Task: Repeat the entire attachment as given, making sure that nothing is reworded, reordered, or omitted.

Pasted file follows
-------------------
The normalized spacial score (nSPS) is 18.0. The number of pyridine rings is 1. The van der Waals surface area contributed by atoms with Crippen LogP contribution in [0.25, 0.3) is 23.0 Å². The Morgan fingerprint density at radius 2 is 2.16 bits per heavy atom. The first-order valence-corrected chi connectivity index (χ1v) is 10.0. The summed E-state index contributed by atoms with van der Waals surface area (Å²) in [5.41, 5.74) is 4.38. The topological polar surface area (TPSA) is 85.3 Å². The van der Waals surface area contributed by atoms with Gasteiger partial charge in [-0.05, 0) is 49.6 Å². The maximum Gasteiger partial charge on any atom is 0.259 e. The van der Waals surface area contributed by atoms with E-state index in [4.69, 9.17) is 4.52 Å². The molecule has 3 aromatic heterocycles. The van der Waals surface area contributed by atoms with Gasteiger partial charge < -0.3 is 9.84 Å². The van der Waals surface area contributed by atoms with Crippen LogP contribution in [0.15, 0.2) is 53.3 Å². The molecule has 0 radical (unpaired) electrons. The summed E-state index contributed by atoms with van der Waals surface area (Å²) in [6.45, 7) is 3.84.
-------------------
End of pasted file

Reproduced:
The normalized spacial score (nSPS) is 18.0. The number of pyridine rings is 1. The van der Waals surface area contributed by atoms with Crippen LogP contribution in [0.25, 0.3) is 23.0 Å². The Morgan fingerprint density at radius 2 is 2.16 bits per heavy atom. The first-order valence-corrected chi connectivity index (χ1v) is 10.0. The summed E-state index contributed by atoms with van der Waals surface area (Å²) in [5.41, 5.74) is 4.38. The topological polar surface area (TPSA) is 85.3 Å². The van der Waals surface area contributed by atoms with Gasteiger partial charge in [-0.05, 0) is 49.6 Å². The maximum Gasteiger partial charge on any atom is 0.259 e. The van der Waals surface area contributed by atoms with E-state index in [4.69, 9.17) is 4.52 Å². The molecule has 3 aromatic heterocycles. The van der Waals surface area contributed by atoms with Gasteiger partial charge < -0.3 is 9.84 Å². The van der Waals surface area contributed by atoms with Crippen LogP contribution in [0.15, 0.2) is 53.3 Å². The molecule has 0 radical (unpaired) electrons. The summed E-state index contributed by atoms with van der Waals surface area (Å²) in [6.45, 7) is 3.84.